The United States Securities and Exchange Commission (SEC) has dealt another apparently solid blow to blockchain endeavors in the U.S., putting the future of ICOs and the ICO landscape in question.
The change comes in the form of a settlement which calls for both fines and regulatory compliance from two ICOs. These fines and demands are the first evidence of decisive action from the SEC toward cryptocurrency startups operating under business practices that are potentially harmful to consumers and investors.
Blockchain-based companies, whose financial platform of choice is cryptocurrency (as opposed to fiat) faced early needs to develop a new means to raise money and secure financial support. The natural trajectory of this need occurred in the form of the initial coin offering, or ICO — cryptocurrency’s version of the initial public offering, or IPO.
This methodology, created by and for cryptocurrency — a financial system based on deregulation and decentralization — was met with great concern and a call for regulation by governing bodies such as the SEC, whose job it is to ensure that investors are protected and capital growth ventures are safely and fairly executed.
A direct result of the stock market crash in 1929 that led the Great Depression, the creation of the SEC took place to ensure that consumer faith in securities markets would never again sink at the same rate or to the same depths that it that year. The Securities Act of 1933 and Securities and Exchange Act of 1934 intended to bolster confidence in the financial future of securities and to develop a monitoring system for companies that would ensure truthful, honest, and fair business practices for all investors.
These laws, enforced by the SEC, are also still relevant and useful today. They also caused the SEC to turn its attention toward ICOs. The Commission has essentially developed an entirely new division which is focused on digital assets, including cryptocurrency and token sales such as ICOs. It has also appointed leading cryptocurrency experts and analysts to key new senior advisory roles in order to ensure U.S. consumer safety in the digital investment space.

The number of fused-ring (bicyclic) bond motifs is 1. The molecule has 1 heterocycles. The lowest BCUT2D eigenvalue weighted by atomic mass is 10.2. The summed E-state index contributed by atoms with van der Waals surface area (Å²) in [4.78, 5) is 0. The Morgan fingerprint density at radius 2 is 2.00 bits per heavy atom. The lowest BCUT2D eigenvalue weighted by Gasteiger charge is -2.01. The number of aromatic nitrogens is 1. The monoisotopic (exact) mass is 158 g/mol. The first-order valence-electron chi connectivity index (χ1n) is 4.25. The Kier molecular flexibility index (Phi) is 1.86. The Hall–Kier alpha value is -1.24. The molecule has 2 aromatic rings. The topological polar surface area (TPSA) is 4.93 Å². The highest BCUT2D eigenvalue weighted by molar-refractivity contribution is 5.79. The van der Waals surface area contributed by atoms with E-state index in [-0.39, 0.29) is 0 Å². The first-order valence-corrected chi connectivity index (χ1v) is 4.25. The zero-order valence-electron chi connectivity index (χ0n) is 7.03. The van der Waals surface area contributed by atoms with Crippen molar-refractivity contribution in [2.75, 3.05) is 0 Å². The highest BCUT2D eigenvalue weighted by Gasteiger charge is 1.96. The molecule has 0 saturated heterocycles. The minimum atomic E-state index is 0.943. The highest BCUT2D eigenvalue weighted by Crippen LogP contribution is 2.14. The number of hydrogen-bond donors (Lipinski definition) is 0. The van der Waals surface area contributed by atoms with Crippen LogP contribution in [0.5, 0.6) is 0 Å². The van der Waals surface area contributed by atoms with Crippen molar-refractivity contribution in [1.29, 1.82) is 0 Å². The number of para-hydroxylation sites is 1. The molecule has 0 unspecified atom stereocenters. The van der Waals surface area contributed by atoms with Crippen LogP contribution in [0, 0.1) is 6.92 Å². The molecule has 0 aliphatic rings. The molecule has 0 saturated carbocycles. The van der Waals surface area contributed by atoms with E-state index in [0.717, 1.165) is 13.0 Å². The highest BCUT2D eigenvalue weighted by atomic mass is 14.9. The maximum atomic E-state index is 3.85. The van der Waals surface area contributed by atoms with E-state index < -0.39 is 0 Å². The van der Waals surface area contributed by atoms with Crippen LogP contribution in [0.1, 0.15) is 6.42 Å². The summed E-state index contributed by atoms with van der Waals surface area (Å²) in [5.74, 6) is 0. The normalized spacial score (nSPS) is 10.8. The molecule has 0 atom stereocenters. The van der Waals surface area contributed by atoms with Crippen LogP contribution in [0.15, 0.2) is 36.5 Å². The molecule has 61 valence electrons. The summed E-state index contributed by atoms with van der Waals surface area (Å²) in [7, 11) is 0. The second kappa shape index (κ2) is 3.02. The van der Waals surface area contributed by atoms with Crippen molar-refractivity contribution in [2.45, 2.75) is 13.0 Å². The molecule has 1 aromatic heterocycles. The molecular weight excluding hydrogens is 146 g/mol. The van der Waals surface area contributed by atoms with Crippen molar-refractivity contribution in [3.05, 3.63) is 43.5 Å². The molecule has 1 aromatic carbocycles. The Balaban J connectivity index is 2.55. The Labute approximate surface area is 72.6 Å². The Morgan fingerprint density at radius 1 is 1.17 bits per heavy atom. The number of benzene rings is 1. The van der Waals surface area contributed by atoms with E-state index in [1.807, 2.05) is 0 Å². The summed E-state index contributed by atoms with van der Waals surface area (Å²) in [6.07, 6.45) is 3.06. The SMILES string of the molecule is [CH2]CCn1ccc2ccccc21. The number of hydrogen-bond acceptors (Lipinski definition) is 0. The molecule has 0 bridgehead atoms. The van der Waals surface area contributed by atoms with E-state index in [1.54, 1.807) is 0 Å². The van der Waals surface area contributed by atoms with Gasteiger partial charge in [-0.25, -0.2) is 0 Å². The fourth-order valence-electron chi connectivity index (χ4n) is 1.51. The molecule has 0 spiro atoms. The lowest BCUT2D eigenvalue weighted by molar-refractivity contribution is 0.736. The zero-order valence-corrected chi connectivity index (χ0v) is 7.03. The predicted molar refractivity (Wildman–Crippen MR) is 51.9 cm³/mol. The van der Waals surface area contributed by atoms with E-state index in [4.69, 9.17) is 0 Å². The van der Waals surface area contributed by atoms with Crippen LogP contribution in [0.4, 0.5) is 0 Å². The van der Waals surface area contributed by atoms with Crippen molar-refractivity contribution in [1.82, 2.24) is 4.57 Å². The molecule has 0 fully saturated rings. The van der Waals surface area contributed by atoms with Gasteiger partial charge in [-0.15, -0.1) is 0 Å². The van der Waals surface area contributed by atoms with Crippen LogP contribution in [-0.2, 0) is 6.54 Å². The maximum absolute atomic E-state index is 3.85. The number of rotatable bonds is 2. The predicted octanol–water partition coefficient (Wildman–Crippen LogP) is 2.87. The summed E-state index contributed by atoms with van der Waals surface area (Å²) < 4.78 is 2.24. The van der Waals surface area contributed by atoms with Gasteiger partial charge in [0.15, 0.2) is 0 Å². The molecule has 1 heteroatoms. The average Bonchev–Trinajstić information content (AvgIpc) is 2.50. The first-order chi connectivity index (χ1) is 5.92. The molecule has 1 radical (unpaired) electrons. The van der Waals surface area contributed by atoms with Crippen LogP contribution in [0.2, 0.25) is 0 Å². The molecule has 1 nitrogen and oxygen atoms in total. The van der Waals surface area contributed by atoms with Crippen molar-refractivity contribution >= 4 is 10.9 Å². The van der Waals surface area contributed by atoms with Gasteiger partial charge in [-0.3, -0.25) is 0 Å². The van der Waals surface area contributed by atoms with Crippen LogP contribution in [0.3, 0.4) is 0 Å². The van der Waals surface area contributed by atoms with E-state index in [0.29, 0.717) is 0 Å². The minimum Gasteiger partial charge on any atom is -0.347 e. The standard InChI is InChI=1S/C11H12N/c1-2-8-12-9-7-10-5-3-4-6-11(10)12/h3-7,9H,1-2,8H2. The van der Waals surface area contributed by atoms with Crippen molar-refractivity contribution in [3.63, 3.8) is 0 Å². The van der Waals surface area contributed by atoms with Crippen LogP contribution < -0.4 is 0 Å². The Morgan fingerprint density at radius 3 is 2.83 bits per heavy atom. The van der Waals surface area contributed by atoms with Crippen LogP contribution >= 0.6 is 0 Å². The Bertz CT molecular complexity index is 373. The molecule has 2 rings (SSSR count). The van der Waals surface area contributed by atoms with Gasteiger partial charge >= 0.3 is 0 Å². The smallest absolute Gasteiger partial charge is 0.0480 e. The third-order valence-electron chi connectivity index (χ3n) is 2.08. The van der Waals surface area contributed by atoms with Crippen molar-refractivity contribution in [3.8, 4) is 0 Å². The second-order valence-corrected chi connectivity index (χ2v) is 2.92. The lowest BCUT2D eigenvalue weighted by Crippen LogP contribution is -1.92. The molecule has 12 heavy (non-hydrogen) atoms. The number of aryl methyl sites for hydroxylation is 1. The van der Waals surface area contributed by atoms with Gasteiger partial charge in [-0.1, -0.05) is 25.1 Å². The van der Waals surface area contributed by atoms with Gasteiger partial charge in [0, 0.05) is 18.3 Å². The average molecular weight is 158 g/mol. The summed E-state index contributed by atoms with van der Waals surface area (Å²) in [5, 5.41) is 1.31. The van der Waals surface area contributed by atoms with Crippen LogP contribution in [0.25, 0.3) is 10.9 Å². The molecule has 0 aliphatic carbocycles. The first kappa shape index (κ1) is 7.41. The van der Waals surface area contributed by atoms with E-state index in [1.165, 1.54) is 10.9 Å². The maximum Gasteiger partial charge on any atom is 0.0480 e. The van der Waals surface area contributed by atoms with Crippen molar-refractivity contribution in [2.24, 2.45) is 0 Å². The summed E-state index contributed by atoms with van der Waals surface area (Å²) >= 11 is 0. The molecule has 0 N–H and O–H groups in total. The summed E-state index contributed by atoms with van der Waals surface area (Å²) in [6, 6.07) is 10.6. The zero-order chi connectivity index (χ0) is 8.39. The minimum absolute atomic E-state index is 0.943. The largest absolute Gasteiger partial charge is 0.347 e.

Why All The Attention?
Several key differences exist between ICOs and IPOs. In order to fully grasp the SEC’s position on regulating blockchain company ICOs, it is important to understand these differences.
The most important thing to note about ICOs is that they primarily exist to raise funds and raise capital for brand new companies, with no history, financial records, or any other sort of information. Blockchain startups begin with ideas. The ICO collects funds to develop ideas. Some ICO funded projects end up wildly successful; most do not.
Additionally, ICOs focus primarily on individual investors. Investor funds go directly toward company start-up costs, which, even if they are successful, may not see profitability for years. The natural safety net of the fund structure simply does not exist.
This type of venture is less risky for blockchain experts, venture capitalists, or investing veterans, who have watched cryptocurrency and distributed ledger-based business over their not-so-lengthy history and are used to conducting their due diligence. They’ve already noted what has worked and what hasn’t, and make decisions accordingly. These ventures were less of a risk when fewer people were eyeing ICOs as a legitimate way to invest. For the average investor accustomed to the safeguards and protections the SEC has offered U.S. consumers for nearly a century, the initial lack of regulation posed a significant risk.
Average investors were accustomed to operating within traditional US securities markets, where a change to only one letter in the acronym signals an entirely different investment safety experience. In an IPO, investors are purchasing shares of an existing and typically well-established company, one that not only has a proven record of profitability, but also strong business plan for future growth and development.
The IPO process involves mandatory whitepapers, usually called a prospectus, detailing their future plans. Not only that, they must provide detailed financial records and projections. The process focuses specifically on banks; in other words, individuals with fiat funds to spend do not have unlimited access to IPO offerings. These traditionally are for banks and accredited investors to protect average consumers.
This dichotomy created nearly a decade of growing tension and unease between ICOs and the SEC, with blockchain companies exhibiting reluctance to be monitored or put under the same regulatory standards as fiat investing. (This is particularly true given the outcome of similar regulations in foreign countries, including China’s ban on cryptocurrency.) This recent order has caused both sides of this argument to re-evaluate their goals and stance on regulating the ICO market.